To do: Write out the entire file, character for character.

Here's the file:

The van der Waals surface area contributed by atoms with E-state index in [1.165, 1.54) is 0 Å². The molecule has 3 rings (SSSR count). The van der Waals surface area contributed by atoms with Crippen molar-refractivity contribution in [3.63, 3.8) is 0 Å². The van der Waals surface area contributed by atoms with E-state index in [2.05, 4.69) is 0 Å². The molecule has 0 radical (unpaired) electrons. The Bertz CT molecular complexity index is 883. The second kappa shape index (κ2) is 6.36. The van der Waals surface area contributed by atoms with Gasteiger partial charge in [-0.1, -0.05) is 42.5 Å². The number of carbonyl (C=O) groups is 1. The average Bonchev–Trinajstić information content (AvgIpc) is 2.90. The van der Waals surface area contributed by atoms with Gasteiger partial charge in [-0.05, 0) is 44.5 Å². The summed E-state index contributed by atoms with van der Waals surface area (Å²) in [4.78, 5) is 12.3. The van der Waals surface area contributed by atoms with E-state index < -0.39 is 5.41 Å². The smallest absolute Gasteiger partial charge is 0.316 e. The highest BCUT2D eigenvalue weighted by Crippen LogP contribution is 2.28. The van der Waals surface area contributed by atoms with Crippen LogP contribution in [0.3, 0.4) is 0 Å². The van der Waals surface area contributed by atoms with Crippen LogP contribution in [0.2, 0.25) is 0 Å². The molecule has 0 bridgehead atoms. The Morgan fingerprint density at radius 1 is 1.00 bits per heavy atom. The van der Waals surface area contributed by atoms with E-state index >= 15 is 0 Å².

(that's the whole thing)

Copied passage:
The van der Waals surface area contributed by atoms with E-state index in [1.165, 1.54) is 0 Å². The molecule has 3 rings (SSSR count). The van der Waals surface area contributed by atoms with Crippen molar-refractivity contribution in [3.63, 3.8) is 0 Å². The van der Waals surface area contributed by atoms with E-state index in [2.05, 4.69) is 0 Å². The molecule has 0 radical (unpaired) electrons. The Bertz CT molecular complexity index is 883. The second kappa shape index (κ2) is 6.36. The van der Waals surface area contributed by atoms with Gasteiger partial charge in [-0.1, -0.05) is 42.5 Å². The number of carbonyl (C=O) groups is 1. The average Bonchev–Trinajstić information content (AvgIpc) is 2.90. The van der Waals surface area contributed by atoms with Gasteiger partial charge in [-0.05, 0) is 44.5 Å². The summed E-state index contributed by atoms with van der Waals surface area (Å²) in [4.78, 5) is 12.3. The van der Waals surface area contributed by atoms with E-state index < -0.39 is 5.41 Å². The smallest absolute Gasteiger partial charge is 0.316 e. The highest BCUT2D eigenvalue weighted by Crippen LogP contribution is 2.28. The van der Waals surface area contributed by atoms with Crippen LogP contribution in [0.3, 0.4) is 0 Å². The van der Waals surface area contributed by atoms with Crippen LogP contribution in [0.2, 0.25) is 0 Å². The molecule has 0 bridgehead atoms. The Morgan fingerprint density at radius 1 is 1.00 bits per heavy atom. The van der Waals surface area contributed by atoms with E-state index >= 15 is 0 Å².